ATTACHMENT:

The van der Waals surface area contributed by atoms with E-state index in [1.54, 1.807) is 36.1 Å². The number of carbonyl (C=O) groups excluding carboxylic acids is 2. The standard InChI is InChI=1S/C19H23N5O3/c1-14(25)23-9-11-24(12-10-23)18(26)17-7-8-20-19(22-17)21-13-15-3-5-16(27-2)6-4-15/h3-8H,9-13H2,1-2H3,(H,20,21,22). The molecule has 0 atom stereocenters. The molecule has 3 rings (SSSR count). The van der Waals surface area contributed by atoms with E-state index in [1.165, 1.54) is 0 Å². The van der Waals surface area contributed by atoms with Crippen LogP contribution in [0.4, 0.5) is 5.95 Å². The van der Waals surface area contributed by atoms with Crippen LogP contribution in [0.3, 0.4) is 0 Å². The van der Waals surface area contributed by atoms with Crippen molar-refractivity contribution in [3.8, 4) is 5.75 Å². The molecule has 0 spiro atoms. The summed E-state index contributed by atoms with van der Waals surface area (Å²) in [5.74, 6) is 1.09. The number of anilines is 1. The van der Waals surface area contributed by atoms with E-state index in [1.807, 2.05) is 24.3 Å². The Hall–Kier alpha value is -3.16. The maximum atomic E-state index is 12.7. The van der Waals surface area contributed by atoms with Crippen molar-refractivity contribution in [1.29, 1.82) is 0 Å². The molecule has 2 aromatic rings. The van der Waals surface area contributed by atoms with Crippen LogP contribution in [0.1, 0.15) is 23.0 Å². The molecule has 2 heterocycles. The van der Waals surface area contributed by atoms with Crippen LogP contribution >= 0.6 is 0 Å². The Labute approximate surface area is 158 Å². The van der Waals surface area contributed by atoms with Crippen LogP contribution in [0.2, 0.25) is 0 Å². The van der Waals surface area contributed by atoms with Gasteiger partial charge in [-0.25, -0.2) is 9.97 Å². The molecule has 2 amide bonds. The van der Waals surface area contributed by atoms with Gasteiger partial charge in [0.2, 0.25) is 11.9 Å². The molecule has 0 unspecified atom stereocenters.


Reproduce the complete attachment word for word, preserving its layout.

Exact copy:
The van der Waals surface area contributed by atoms with E-state index in [1.54, 1.807) is 36.1 Å². The number of carbonyl (C=O) groups excluding carboxylic acids is 2. The standard InChI is InChI=1S/C19H23N5O3/c1-14(25)23-9-11-24(12-10-23)18(26)17-7-8-20-19(22-17)21-13-15-3-5-16(27-2)6-4-15/h3-8H,9-13H2,1-2H3,(H,20,21,22). The molecule has 0 atom stereocenters. The molecule has 3 rings (SSSR count). The van der Waals surface area contributed by atoms with E-state index in [1.165, 1.54) is 0 Å². The van der Waals surface area contributed by atoms with Crippen LogP contribution in [0.4, 0.5) is 5.95 Å². The van der Waals surface area contributed by atoms with Crippen LogP contribution in [0.3, 0.4) is 0 Å². The van der Waals surface area contributed by atoms with Crippen molar-refractivity contribution in [3.8, 4) is 5.75 Å². The molecule has 0 spiro atoms. The summed E-state index contributed by atoms with van der Waals surface area (Å²) in [5.74, 6) is 1.09. The number of anilines is 1. The van der Waals surface area contributed by atoms with E-state index in [1.807, 2.05) is 24.3 Å². The Hall–Kier alpha value is -3.16. The maximum atomic E-state index is 12.7. The van der Waals surface area contributed by atoms with Crippen molar-refractivity contribution in [1.29, 1.82) is 0 Å². The molecule has 2 aromatic rings. The van der Waals surface area contributed by atoms with Crippen LogP contribution in [0.1, 0.15) is 23.0 Å². The molecule has 2 heterocycles. The van der Waals surface area contributed by atoms with Crippen LogP contribution >= 0.6 is 0 Å². The Labute approximate surface area is 158 Å². The van der Waals surface area contributed by atoms with Crippen LogP contribution in [0.2, 0.25) is 0 Å². The van der Waals surface area contributed by atoms with Gasteiger partial charge in [-0.25, -0.2) is 9.97 Å². The molecule has 2 amide bonds. The van der Waals surface area contributed by atoms with Gasteiger partial charge in [0.2, 0.25) is 11.9 Å². The molecule has 0 unspecified atom stereocenters.